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Young Boy Trying to Let Go of Small Details

How to Stop a Bad Moment from Becoming a Bad Day

Children who are neurologically atypical are often extremely sensitive to changes in their routine, criticism (even when it's gently worded), and small disruptions from their expectations. For children with conditions like ADHD, what looks like a tiny blip in an otherwise great day can loom large and turn into a real problem.

Understandably, parents can be extremely frustrated by these reactions. After all, eating from the red bowl instead of the blue bowl or sleeping with two pillows instead of three doesn't seem like a real problem. Many parents and bystanders insist that the child just "get over it" and go about their day, but many children will insist that they can't do that. Instead, the disruption will be the trigger for meltdowns, tantrums, and emotional distress that can last for hours.

 

Perception is Shaped Early

One of the reasons that children with ADHD are so sensitive to what they perceive as negative feedback (even if it is not intended that way) is because their self-perception has often been shaped through negative reactions from a very early age. Research has shown that children with ADHD have often received 20,000 more negative messages about their behavior than a neurotypical child by age 12.

The impact of all of this negative feedback can be profound. Low self-esteem is often a problem in children with ADHD, and it is more likely to go overlooked because parents and caregivers are often focused more on managing behaviors to maintain a productive learning environment. While there are many statistics about negative long-term outcomes for people with ADHD—including poorer career, marriage, and educational outcomes—some experts question whether it is the ADHD itself or the resulting low self-esteem that contributes more to these results.

When children perceive themselves as less competent or less capable than their peers, that can hold them back in a myriad of ways and create a sense of extreme distress when something else goes wrong. The larger-than-life reactions to seemingly small missteps and problems is a sign that a child is lacking emotional resilience, and that lack of resilience is likely directly tied to their self-perception.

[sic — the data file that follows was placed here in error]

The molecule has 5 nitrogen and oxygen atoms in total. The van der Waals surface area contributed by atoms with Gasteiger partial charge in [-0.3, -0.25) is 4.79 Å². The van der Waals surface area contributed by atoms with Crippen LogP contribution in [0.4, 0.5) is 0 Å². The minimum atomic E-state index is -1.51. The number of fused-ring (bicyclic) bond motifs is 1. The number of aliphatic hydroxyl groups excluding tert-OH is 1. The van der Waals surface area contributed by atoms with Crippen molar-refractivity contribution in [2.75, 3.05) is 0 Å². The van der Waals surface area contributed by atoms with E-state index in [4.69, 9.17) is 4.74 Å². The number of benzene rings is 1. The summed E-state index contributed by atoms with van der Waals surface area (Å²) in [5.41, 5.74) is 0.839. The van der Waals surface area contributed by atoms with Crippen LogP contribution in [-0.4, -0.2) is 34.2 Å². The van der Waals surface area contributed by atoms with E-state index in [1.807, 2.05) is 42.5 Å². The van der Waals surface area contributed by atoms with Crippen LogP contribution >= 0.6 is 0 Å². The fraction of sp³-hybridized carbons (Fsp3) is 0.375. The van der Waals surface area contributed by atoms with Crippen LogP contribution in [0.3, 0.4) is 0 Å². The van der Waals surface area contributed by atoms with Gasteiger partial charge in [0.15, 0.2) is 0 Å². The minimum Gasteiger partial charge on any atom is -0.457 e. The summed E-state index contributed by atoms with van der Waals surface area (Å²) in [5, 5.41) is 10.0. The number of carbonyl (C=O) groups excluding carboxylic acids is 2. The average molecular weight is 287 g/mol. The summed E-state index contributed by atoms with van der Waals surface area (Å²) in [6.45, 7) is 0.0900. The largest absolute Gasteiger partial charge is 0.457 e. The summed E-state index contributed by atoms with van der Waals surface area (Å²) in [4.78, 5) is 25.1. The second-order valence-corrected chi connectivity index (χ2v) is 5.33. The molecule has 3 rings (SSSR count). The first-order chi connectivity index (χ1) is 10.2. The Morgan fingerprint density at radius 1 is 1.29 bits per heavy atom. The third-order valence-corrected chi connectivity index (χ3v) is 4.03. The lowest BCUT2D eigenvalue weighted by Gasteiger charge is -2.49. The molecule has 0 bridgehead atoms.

Resilience Matters for Facing Tough Days

Resilience is the ability to successfully adapt to adverse conditions. Resilience is not just important for children with ADHD; it's important for everyone. However, children with ADHD often encounter more adverse conditions during their daily lives, so the need for resilience can be even more apparent.

In the past, we have often talked about resilience as the manner in which we bounce back from major setbacks. We might think about how resilient someone is in the face of a life-threatening medical diagnosis, after losing a loved one, or after sustaining a serious injury in an accident. These major life events do present us with opportunities to practice and demonstrate resilience, but we now know that resilience is built in much smaller moments.

Today's understanding and discussion of resilience focus on the small, everyday moments of overcoming adversity and the lessons that come along with doing so. When a child takes a tumble out of a tree because she climbed using a fragile branch, she learns lessons about how to be more attentive the next time she climbs. When a child spills his milk because he was pouring it too quickly, he learns lessons about how to slow down and pay attention next time.